Israeli researchers have discovered previously unknown amino acids on tumors, which could be exploited in the future to promote the effectiveness of cancer treatments.
Short chains of amino acids called peptides are essential for the success of immunotherapy; they work by activating T cells, which fight the cancer.
But many patients, derived from mutated cancer genes, do not have enough of these peptides to make immunotherapy successful.
Get the Daily Start Israel Get Started by email and don’t miss our free top stories
Peptide deficiency is seen as one of the reasons many people do not respond to check-in blocking drugs, which prevent the cancer from suppressing the immune response and activate the peptides.
“We have identified a new category of peptides, a type not derived from cancer DNA, that has been observed to date,” said Dr. Yardena Samuels, the study’s leading scholar, told The Times of Israel.
“We’ve also seen, in vitro, that they can activate T cells, which can be reactive against cancer,” she said.
Samuels research was published Wednesday in the journal Nature, which was peer-reviewed.
Her research so far has been limited to melanoma, a deadly skin cancer, but she believes the peptide is found in patients with other types of cancer as well.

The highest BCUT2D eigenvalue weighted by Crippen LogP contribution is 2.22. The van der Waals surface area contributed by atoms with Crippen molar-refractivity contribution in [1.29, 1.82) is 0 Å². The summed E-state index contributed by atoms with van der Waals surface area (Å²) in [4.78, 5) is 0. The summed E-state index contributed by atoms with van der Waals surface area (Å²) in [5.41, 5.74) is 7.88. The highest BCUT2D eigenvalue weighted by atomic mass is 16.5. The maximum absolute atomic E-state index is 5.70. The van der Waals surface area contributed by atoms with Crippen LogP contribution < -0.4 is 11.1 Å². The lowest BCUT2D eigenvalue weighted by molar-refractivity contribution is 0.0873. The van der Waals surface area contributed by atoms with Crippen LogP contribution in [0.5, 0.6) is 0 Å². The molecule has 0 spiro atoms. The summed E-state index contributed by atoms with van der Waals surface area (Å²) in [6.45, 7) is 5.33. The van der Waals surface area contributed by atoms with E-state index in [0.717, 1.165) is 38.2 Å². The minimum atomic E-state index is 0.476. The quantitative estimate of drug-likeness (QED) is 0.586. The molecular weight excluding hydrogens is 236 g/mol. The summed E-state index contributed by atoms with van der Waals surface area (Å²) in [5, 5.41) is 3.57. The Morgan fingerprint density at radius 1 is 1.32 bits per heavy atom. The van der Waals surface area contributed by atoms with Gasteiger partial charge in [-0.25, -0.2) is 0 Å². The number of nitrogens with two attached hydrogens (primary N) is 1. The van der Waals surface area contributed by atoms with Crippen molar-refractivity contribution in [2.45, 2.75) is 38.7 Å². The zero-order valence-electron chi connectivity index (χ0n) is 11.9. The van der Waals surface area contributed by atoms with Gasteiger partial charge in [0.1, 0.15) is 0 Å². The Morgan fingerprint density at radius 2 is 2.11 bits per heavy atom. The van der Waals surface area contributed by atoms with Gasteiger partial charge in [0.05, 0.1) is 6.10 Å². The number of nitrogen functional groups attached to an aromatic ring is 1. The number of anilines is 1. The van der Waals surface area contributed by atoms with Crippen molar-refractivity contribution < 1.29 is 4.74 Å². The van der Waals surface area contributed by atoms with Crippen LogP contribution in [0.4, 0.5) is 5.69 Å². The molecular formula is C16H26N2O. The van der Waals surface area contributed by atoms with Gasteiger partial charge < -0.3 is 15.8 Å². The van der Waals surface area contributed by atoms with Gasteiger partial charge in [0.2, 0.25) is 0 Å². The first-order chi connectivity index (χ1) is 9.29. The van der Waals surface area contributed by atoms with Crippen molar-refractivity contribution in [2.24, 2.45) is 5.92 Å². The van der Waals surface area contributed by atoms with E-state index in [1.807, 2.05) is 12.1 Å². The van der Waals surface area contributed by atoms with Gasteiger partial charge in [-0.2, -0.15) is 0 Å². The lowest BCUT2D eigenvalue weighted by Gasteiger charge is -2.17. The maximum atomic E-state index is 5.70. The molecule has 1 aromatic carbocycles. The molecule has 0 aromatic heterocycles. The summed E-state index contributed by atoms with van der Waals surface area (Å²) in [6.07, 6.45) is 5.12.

Samuels, her team at the Weizmann Institute of Science, and her colleague Dr. Reuven Agami from the Dutch Cancer Institute, the new peptides aberrant peptides because they are different from the other known peptides.
They believe that the production of the peptide itself is stimulated by the eardrum itself.
“We saw these peptides on the tumors,” Samuels said.
Cancer experts could create new forms of immunotherapy that do not rely on the peptides that need modern treatment, but instead use the peptides that she discovered.
The use of these peptides to fight cancer is still theoretical, but to find them and understand that they could be used to fight cancer is “exciting,” she said.
“We can’t use this as a cure yet,” said Samuels. “But showing the presence of these peptides and activating T cells could increase the effectiveness of immunotherapy in the future. ”